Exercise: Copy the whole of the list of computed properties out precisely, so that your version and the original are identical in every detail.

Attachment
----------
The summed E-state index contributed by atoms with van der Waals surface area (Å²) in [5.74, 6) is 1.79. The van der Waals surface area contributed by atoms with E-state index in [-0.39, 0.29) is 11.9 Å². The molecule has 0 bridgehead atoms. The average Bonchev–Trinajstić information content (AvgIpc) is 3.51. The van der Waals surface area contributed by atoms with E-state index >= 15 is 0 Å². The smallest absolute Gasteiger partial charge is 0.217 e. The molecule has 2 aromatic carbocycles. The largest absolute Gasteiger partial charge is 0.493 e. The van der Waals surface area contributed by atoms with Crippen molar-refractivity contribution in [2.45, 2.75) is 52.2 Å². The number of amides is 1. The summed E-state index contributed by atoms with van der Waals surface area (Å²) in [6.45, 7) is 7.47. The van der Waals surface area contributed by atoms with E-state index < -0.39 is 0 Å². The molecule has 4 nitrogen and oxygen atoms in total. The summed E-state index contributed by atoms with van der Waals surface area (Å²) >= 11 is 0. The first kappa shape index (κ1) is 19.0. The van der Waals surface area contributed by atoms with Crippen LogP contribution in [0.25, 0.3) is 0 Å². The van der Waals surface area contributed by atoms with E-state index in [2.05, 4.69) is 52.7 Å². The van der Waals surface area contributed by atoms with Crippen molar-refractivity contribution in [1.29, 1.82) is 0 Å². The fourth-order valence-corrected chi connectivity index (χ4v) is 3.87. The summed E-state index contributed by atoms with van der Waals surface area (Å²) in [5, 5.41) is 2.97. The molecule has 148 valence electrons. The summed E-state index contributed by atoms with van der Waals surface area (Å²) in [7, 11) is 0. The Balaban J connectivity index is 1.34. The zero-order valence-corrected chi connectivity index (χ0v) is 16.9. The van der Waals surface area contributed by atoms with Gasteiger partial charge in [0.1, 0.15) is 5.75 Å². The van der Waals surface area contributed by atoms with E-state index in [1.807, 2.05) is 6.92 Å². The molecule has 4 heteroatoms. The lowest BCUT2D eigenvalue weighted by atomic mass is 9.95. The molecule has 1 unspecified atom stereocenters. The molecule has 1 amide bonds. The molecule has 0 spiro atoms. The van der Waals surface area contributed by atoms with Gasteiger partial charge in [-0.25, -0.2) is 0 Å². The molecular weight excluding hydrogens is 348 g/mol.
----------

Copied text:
The summed E-state index contributed by atoms with van der Waals surface area (Å²) in [5.74, 6) is 1.79. The van der Waals surface area contributed by atoms with E-state index in [-0.39, 0.29) is 11.9 Å². The molecule has 0 bridgehead atoms. The average Bonchev–Trinajstić information content (AvgIpc) is 3.51. The van der Waals surface area contributed by atoms with E-state index >= 15 is 0 Å². The smallest absolute Gasteiger partial charge is 0.217 e. The molecule has 2 aromatic carbocycles. The largest absolute Gasteiger partial charge is 0.493 e. The van der Waals surface area contributed by atoms with Crippen molar-refractivity contribution in [2.45, 2.75) is 52.2 Å². The number of amides is 1. The summed E-state index contributed by atoms with van der Waals surface area (Å²) in [6.45, 7) is 7.47. The van der Waals surface area contributed by atoms with E-state index < -0.39 is 0 Å². The molecule has 4 nitrogen and oxygen atoms in total. The summed E-state index contributed by atoms with van der Waals surface area (Å²) >= 11 is 0. The first kappa shape index (κ1) is 19.0. The van der Waals surface area contributed by atoms with Crippen LogP contribution in [0.25, 0.3) is 0 Å². The van der Waals surface area contributed by atoms with E-state index in [2.05, 4.69) is 52.7 Å². The van der Waals surface area contributed by atoms with Crippen molar-refractivity contribution in [1.29, 1.82) is 0 Å². The fourth-order valence-corrected chi connectivity index (χ4v) is 3.87. The summed E-state index contributed by atoms with van der Waals surface area (Å²) in [5, 5.41) is 2.97. The molecule has 148 valence electrons. The summed E-state index contributed by atoms with van der Waals surface area (Å²) in [7, 11) is 0. The Balaban J connectivity index is 1.34. The zero-order valence-corrected chi connectivity index (χ0v) is 16.9. The van der Waals surface area contributed by atoms with Gasteiger partial charge in [0.1, 0.15) is 5.75 Å². The van der Waals surface area contributed by atoms with E-state index in [1.807, 2.05) is 6.92 Å². The molecule has 4 heteroatoms. The lowest BCUT2D eigenvalue weighted by atomic mass is 9.95. The molecule has 1 unspecified atom stereocenters. The molecule has 1 amide bonds. The molecule has 0 spiro atoms. The van der Waals surface area contributed by atoms with Gasteiger partial charge in [-0.25, -0.2) is 0 Å². The molecular weight excluding hydrogens is 348 g/mol.